Francisco Lindor and Pete Alonso have combined their disparate skills to create something beautiful – The Denver Post

About 35 years ago, if a shortstop player made 99 runs and hit 25 home runs, he would be judged a wizard.

That’s exactly what Francisco Lindor has done this season, and with 11 games to go, the Mets’ drink-stirring straw will end the season with even better numbers. In 1987, MLB’s average shortstop slashed .258 / .315 / .365 (.680 OPS) with an 80 wRC+, meaning that as a collective shortstops were 20% worse than the league average hitter.

Going into Friday’s series opener in Oakland, Lindor flexes a slant line of .271/.344/.454 (.798 OPS) and 130 wRC+. With four more RBIs, he will break Carlos Guillen’s single-season record for runs driven by a switch-hitting shortstop. The evolution of the modern, slugging shortstop is one of the many changes that have swept through games in recent years, and Lindor is perhaps the best example of how a guy who hits like a corner fielder but fields like an inside midfielder are the most valuable type of player a team can have.

His partner in the cleaning place, meanwhile, is a type of baseball player who’s been around since the days of Ruth, Gehrig, and dudes with names like Urban Shocker and Lil Stoner. Mets six-three, 245-pound first baseman Pete Alonso has a familiar job description. His job every time he comes to home plate is to inflict pain on baseball. While Alonso has certainly become a much better all-around player in his four years in the big leagues, he isn’t much interested in hitting behind a runner or going first to third on a single.

Alonso’s job is to provide pyrotechnics. Home runs, RBI and slugging percentage will always be the foundation of his game, and this season all of those things have held up well. With 37 long balls, a National League-high 121 RBI, and a .507 hitting percentage that places him in the top 15 qualified hitters in MLB, Alonso carries the torch of traditional hitting. With the help of modern data, we also know that Alonso is literally able to hit the ball harder than most, making him a puncher in the truest sense of the word. The Polar Bear’s max out-speed puts him in the 98th percentile of MLB hitters, just a few ticks behind the Judge, Stanton and Vlad Jr. tier.

The Lindor and Alonso combination was the best in the league in terms of run production. They have already combined for 220 RBIs, the most of two teammates in the league. While players like Brandon Nimmo and Starling Marte deserve some credit there for constantly being on base for them, Lindor and Alonso have also created a symbiotic relationship between them.

Lindor, parked third in the lineup, gets many of his RBI chances from Nimmo and Marte. But with Alonso hitting after him, pitchers have no choice but to challenge Lindor, or they run the risk of giving him a free pass past a prolific power hitter. With more pitches to hit for Lindor, Alonso has a better chance of knocking him down.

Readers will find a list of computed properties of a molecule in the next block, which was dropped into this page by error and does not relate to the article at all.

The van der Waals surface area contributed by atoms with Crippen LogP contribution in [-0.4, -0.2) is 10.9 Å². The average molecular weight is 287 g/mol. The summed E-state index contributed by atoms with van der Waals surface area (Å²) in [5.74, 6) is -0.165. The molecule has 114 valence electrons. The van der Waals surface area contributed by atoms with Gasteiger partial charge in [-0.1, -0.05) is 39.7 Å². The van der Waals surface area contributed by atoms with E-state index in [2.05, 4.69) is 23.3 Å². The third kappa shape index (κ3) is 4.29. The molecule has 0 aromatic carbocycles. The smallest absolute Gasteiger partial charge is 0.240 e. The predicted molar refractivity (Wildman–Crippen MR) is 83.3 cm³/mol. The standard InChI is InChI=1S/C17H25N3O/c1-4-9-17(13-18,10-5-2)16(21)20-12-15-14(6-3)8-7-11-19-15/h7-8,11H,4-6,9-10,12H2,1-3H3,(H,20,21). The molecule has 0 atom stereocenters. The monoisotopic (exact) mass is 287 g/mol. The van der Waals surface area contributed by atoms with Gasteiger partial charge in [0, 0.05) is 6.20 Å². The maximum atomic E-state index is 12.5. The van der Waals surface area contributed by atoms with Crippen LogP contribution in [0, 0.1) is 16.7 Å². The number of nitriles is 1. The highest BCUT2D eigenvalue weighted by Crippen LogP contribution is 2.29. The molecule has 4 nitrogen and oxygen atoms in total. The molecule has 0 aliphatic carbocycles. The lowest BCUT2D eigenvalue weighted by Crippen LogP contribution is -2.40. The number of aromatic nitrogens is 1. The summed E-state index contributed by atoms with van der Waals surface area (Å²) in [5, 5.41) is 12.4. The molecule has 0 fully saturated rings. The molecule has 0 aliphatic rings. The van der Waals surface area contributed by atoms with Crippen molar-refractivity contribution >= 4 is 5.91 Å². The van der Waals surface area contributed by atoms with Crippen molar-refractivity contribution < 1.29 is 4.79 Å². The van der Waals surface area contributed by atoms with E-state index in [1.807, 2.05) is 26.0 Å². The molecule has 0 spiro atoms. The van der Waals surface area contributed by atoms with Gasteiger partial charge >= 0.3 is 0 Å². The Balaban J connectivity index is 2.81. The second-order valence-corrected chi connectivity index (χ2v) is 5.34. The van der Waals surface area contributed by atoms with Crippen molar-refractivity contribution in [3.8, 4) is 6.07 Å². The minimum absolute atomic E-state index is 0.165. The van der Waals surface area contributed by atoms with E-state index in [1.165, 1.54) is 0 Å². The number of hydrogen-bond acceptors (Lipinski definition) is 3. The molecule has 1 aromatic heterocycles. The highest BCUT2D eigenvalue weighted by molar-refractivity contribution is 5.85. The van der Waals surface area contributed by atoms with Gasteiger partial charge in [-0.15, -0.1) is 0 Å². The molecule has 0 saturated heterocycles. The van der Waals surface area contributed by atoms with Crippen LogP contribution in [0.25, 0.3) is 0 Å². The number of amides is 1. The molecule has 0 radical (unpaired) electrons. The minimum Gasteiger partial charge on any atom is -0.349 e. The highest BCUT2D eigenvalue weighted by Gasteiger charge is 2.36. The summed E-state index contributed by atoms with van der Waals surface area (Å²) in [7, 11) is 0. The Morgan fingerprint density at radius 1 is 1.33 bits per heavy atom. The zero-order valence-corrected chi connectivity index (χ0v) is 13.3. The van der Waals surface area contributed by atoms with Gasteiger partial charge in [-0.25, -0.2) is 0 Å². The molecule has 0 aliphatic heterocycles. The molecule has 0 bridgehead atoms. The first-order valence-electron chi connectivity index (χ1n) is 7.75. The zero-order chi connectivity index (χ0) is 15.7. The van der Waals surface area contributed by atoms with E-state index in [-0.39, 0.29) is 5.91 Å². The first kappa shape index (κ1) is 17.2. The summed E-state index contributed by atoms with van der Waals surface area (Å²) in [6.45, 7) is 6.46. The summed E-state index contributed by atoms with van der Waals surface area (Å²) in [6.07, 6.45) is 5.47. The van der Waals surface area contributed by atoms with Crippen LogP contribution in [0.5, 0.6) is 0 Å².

His obscene strength also allows Alonso to drive himself all the time (37 times this season to be exact). But Lindor was the runner on 26 of Alonso’s 121 RBIs, the biggest chunk occupied by any of Alonso’s teammates. Having two of the game’s brightest stars hit back-to-back has resulted in clear advantages for the Mets, although the real beauty of the team lies in the constellation of players surrounding Lindor and Alonso. Money from Steve and Alex Cohen helped the Mets win Team Building 101, which still preaches the value of supporting homegrown players with proven outside talent.

The same happened in the starting rotation with the team adding Max Scherzer and Chris Bassitt to complement Jacob deGrom, as well as in the outfield, where Nimmo – the Mets’ 2011 first-round pick – was perfectly flanked by veteran free agents. Marte and Mark Canha.

But when historians look back at this year’s Mets, after analyzing narrative elements such as how they restored the organization’s skills, they will look at just how statistically dominant Lindor and Alonso were. Lindor leads the NL shortstops in FanGraphs’ version of Wins Above Replacement by nearly a comprehensive victory. His 6.7 paces the pack, while Atlanta’s Dansby Swanson is second at 5.8.

Alonso is in a close race with Arizona’s Christian Walker for most home runs by an NL first baseman, but Alonso has a great chance to finish the year as the only player in his positional group. with 30 home runs, a hitting percentage north of .500, and a strikeout rate under 20%. He already has the home run total, and with a .507 hitting percentage and 19.1K%, we see Alonso becoming a more complete hitter before our eyes. Strikeout percentage is a career low for him while his line drive percentage is at an all-time high.

It’s not quite Bash Brothers 2.0, but the Mets should have an equally charismatic duo amid their command for years to come. To use one of Buck Showalter’s favorite phrases, the two have been as advertised, and there’s no reason not to believe that both players will be wearing blue and orange for the rest of this decade. Lindor is already under contract through 2031, and with Alonso still two seasons away from unrestricted free agency and the sky-high salary he deserves, the Mets will almost surely come at him with a massive contract extension in a near future.

If the flashy shortstop, the fraternal group of starting pitchers, the closest transcendent and the rest of the merry band of Mets characters come together to win it all, it will only spur the adorable galoot to the first. goal to stay even longer.



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